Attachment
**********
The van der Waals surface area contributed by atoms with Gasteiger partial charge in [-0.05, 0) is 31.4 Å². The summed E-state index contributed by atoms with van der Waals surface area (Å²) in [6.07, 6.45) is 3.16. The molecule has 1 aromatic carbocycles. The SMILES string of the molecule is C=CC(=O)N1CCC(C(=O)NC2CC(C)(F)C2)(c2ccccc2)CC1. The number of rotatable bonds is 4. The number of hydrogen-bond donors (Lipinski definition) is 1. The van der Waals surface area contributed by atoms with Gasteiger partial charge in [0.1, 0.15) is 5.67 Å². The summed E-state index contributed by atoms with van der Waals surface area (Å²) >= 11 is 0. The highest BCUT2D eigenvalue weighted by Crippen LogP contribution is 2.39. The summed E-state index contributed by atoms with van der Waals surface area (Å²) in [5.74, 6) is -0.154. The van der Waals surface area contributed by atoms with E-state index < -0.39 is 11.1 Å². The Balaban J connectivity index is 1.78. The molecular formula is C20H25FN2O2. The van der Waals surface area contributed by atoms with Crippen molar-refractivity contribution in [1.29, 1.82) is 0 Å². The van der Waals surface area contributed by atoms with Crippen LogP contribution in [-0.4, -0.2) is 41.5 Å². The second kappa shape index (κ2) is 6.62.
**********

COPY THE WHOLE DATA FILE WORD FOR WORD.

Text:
The van der Waals surface area contributed by atoms with Gasteiger partial charge in [-0.05, 0) is 31.4 Å². The summed E-state index contributed by atoms with van der Waals surface area (Å²) in [6.07, 6.45) is 3.16. The molecule has 1 aromatic carbocycles. The SMILES string of the molecule is C=CC(=O)N1CCC(C(=O)NC2CC(C)(F)C2)(c2ccccc2)CC1. The number of rotatable bonds is 4. The number of hydrogen-bond donors (Lipinski definition) is 1. The van der Waals surface area contributed by atoms with Gasteiger partial charge in [0.1, 0.15) is 5.67 Å². The summed E-state index contributed by atoms with van der Waals surface area (Å²) >= 11 is 0. The highest BCUT2D eigenvalue weighted by Crippen LogP contribution is 2.39. The summed E-state index contributed by atoms with van der Waals surface area (Å²) in [5.74, 6) is -0.154. The van der Waals surface area contributed by atoms with E-state index < -0.39 is 11.1 Å². The Balaban J connectivity index is 1.78. The molecular formula is C20H25FN2O2. The van der Waals surface area contributed by atoms with Crippen molar-refractivity contribution in [1.29, 1.82) is 0 Å². The van der Waals surface area contributed by atoms with Crippen LogP contribution in [-0.4, -0.2) is 41.5 Å². The second kappa shape index (κ2) is 6.62.